"The Epidemics of Obesity in Children" is a perfect example of a paper on child development. This paper uses an article titled ‘ Expert Weigh in on Childhood Obesity’ that was published on ABC online news blog to evaluate the research process. This article reported the findings of the Center for Disease Control and Prevention concerning obesity in the US. According to the report, more than one-third of American minors were overweight or obese (Rebecca, 2013). The actual research study is contained in the article titled ‘ The Epidemics of Obesity in Children and Adolescents in the World, ’ published by the Central European Journal of Public Health.
This article compares obesity prevalence data from six regions in the world. Besides, it discusses the epidemiology of obesity, trends, risks, and issues related to overweight. Although the news article provides important findings of obesity in the US, this information is not enough to assess the reliability and validity of the research. There was a need to mention the sampling technique and sample size used so that an evaluation of its representation could be done. Moreover, the report failed to provide information on the data collection method and instruments used.
Therefore, the standard used is unknown. The news report does provide the methodology of the research but only mentions the key finding. On the other, the original research relied on secondary sources of information. However, the findings of the original study are backed by clear arguments, strong theoretical support, critical data analysis, and insightful interpretation of results. Nevertheless, the two articles provide relevant data relating to obesity in children. The health news reports are meant to create awareness about existing health issues.
Therefore, they are biased to some extent. This article report on one finding and leave other critical issues pertaining to obesity in children and adolescents. Consequently, it becomes difficult to put the obesity problem into perspective because of skewed reporting that is aimed at giving health notice to the audience. Such biases can be eliminated through objective balanced reporting that focuses on issues (Walton, 1999). This study reported on ABC news ought to have given detailed information relating to the environment and issues pertaining to obesity. Minus this information, this research is lacking transferability.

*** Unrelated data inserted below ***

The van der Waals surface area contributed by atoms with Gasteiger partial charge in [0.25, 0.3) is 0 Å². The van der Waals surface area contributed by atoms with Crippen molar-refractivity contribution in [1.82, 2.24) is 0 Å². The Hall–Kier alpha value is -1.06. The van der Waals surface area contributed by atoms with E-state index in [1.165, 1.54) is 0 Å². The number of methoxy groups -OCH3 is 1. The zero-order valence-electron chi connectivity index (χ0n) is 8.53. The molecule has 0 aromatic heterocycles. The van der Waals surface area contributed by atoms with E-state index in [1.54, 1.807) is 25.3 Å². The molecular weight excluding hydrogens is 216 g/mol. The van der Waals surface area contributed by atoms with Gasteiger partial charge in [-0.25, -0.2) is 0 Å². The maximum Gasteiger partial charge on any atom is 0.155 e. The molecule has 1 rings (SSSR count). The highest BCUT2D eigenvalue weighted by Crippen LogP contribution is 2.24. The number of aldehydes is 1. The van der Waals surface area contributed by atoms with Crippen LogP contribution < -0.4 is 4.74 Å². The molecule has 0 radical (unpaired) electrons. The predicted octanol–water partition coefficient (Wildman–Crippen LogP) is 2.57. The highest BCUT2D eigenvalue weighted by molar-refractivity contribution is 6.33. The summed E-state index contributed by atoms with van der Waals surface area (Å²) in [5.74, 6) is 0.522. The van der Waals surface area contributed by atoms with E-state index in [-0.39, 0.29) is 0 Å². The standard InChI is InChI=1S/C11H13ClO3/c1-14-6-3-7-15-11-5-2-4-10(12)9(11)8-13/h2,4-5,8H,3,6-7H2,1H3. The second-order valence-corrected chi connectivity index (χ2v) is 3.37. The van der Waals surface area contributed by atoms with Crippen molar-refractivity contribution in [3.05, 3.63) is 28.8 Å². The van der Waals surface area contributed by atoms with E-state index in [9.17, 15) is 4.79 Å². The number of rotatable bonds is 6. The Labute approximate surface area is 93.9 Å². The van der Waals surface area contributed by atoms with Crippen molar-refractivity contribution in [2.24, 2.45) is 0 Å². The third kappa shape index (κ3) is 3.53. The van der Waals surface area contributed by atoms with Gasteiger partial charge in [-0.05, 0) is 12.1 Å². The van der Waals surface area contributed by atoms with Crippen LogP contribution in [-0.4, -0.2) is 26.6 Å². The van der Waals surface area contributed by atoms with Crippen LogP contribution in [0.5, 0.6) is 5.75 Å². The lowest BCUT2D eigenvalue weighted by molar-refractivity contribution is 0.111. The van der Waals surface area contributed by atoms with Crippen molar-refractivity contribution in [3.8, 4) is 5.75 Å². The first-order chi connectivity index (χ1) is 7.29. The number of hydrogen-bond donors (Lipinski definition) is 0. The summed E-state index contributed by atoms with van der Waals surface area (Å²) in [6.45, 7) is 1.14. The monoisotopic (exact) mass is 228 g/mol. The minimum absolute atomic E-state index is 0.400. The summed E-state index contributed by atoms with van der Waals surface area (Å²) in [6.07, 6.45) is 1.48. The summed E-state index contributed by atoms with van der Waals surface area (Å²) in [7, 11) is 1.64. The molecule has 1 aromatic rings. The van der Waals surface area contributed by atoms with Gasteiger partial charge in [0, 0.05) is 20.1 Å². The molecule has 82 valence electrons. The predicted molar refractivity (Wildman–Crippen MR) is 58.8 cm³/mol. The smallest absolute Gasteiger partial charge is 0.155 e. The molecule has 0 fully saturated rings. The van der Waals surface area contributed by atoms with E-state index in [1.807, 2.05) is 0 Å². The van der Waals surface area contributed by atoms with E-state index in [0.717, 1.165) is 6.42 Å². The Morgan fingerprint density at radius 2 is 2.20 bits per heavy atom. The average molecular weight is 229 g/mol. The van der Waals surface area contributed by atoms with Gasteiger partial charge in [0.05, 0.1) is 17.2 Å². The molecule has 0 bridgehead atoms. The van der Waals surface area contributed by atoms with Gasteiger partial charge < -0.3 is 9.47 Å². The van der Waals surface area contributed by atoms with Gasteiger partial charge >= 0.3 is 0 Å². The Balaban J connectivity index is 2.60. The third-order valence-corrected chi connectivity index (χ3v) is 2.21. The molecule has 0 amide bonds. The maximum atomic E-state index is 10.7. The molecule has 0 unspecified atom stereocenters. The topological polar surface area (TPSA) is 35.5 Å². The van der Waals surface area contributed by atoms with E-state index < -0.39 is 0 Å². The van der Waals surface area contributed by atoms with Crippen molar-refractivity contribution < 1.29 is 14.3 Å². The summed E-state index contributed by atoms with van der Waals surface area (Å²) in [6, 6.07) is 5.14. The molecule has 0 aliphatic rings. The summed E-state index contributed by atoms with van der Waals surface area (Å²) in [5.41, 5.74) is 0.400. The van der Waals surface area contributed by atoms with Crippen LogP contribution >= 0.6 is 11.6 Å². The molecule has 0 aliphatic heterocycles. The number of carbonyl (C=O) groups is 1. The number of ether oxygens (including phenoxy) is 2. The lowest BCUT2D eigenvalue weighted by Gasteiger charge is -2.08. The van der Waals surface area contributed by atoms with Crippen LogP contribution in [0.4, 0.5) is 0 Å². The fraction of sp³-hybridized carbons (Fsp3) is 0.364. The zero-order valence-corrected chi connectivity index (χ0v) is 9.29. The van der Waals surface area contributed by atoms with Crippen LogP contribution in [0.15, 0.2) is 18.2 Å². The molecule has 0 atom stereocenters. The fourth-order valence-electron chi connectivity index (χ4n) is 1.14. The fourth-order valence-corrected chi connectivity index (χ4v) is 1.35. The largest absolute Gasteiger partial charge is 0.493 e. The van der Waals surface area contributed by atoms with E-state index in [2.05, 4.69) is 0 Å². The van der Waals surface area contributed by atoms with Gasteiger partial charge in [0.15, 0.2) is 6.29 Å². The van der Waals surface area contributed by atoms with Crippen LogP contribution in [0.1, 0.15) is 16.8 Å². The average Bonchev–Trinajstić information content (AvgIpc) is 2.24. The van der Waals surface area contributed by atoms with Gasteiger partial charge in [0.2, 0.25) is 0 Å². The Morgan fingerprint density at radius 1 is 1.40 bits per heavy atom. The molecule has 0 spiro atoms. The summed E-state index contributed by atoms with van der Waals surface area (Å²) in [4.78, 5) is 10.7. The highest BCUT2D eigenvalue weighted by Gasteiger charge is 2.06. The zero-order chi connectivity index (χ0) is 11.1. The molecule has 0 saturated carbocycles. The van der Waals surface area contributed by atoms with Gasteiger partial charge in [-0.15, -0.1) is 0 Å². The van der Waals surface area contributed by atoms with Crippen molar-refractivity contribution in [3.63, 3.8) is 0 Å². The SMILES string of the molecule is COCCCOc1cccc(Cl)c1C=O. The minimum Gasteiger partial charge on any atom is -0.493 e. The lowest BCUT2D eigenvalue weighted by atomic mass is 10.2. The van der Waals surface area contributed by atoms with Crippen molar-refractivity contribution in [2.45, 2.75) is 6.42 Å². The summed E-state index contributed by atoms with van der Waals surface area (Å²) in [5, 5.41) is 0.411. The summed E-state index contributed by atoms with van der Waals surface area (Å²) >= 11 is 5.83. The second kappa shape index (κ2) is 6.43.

Meaning, the consumers of the information may experience difficulties in comparing the findings of the research and their environment or situations. This, in turn, lowers the effectiveness of the study. The conclusion of the news report supports the findings of the original study. It states that the rising case of obesity among children is a major health challenge confronting the US. This is corroborated by the original research that had projected that, by 2010, 46.4% of US children would be overweight (Kosti & Panagiotakos, 2006).
This projection differed from the Center for Disease Control and Prevention statistics by about 15 percentage points. Meaning, the instituted measures caused the desired change in dietary and lifestyle habits. The two research reports prove that obesity is a real problem in America. However, the news report leaves critical parts of research that are helpful in the evaluation of research. It does not provide information on design, sampling, and methodology. To this end, the validity and reliably of the report cannot be determined. On the other hand, Kosti and Panagitako's research provides a good analysis of data related to obesity in the world.
Furthermore, it supports the findings with strong theoretical concepts. In conclusion, it is worth stating that data analysis is an important stage of the research process. Critical analysis of information helps a researcher to determine whether or not the findings support the hypotheses. It also gives meaning to research thereby improving its usefulness. Moreover, it contributes to the building of knowledge by strengthening theories, viewpoints, or perspectives.
Kosti, R., & Panagiotakos, D. (2006). The epidemic of obesity in children and adolescents in the world. Central European Journal of Public Health, 14(4), 151-159.
Walton, D. N. (1999). One-sided arguments: A dialectical analysis of bias. Albany, NY: State University of New York Press.
Rebecca, S. (2013, March 13). Experts weigh in on childhood obesity. Retrieved from http://abcnews.go.com/blogs/health/experts-weigh-in-on-childhood-obesity/